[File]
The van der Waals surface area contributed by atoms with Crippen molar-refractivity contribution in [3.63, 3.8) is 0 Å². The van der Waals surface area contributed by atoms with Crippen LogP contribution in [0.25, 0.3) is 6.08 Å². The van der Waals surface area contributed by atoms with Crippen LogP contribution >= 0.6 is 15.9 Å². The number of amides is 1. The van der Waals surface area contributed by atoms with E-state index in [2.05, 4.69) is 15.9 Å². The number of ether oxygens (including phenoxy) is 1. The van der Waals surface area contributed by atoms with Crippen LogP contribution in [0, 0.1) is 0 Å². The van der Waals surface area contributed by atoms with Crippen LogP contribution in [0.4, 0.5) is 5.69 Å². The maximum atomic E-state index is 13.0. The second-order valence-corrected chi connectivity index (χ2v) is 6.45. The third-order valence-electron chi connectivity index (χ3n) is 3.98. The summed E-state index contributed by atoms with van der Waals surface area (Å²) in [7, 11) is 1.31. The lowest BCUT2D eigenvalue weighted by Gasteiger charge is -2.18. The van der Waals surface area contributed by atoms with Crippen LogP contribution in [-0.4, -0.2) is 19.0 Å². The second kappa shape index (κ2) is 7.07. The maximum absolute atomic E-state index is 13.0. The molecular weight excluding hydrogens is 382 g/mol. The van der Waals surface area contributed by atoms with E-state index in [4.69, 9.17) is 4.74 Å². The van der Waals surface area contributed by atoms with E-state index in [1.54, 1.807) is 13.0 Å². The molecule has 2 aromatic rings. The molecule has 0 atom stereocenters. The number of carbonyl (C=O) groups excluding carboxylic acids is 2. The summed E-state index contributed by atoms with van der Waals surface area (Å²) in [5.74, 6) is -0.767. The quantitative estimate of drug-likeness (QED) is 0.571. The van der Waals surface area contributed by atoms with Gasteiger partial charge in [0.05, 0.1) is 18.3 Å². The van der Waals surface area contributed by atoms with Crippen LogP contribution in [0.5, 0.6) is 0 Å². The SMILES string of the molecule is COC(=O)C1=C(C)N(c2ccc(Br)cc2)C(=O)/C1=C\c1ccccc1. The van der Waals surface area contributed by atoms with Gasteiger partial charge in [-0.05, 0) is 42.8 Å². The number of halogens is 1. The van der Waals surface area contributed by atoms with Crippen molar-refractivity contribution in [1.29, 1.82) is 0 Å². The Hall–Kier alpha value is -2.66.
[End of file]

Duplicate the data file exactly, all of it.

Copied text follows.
The van der Waals surface area contributed by atoms with Crippen molar-refractivity contribution in [3.63, 3.8) is 0 Å². The van der Waals surface area contributed by atoms with Crippen LogP contribution in [0.25, 0.3) is 6.08 Å². The van der Waals surface area contributed by atoms with Crippen LogP contribution >= 0.6 is 15.9 Å². The number of amides is 1. The van der Waals surface area contributed by atoms with E-state index in [2.05, 4.69) is 15.9 Å². The number of ether oxygens (including phenoxy) is 1. The van der Waals surface area contributed by atoms with Crippen LogP contribution in [0, 0.1) is 0 Å². The van der Waals surface area contributed by atoms with Crippen LogP contribution in [0.4, 0.5) is 5.69 Å². The maximum atomic E-state index is 13.0. The second-order valence-corrected chi connectivity index (χ2v) is 6.45. The third-order valence-electron chi connectivity index (χ3n) is 3.98. The summed E-state index contributed by atoms with van der Waals surface area (Å²) in [7, 11) is 1.31. The lowest BCUT2D eigenvalue weighted by Gasteiger charge is -2.18. The van der Waals surface area contributed by atoms with Crippen LogP contribution in [-0.4, -0.2) is 19.0 Å². The second kappa shape index (κ2) is 7.07. The maximum absolute atomic E-state index is 13.0. The molecular weight excluding hydrogens is 382 g/mol. The van der Waals surface area contributed by atoms with E-state index in [4.69, 9.17) is 4.74 Å². The van der Waals surface area contributed by atoms with E-state index in [1.54, 1.807) is 13.0 Å². The molecule has 2 aromatic rings. The molecule has 0 atom stereocenters. The number of carbonyl (C=O) groups excluding carboxylic acids is 2. The summed E-state index contributed by atoms with van der Waals surface area (Å²) in [5.74, 6) is -0.767. The quantitative estimate of drug-likeness (QED) is 0.571. The van der Waals surface area contributed by atoms with Gasteiger partial charge in [0.05, 0.1) is 18.3 Å². The van der Waals surface area contributed by atoms with Crippen LogP contribution in [0.5, 0.6) is 0 Å². The SMILES string of the molecule is COC(=O)C1=C(C)N(c2ccc(Br)cc2)C(=O)/C1=C\c1ccccc1. The van der Waals surface area contributed by atoms with Gasteiger partial charge in [-0.05, 0) is 42.8 Å². The number of halogens is 1. The van der Waals surface area contributed by atoms with Crippen molar-refractivity contribution in [1.29, 1.82) is 0 Å². The Hall–Kier alpha value is -2.66.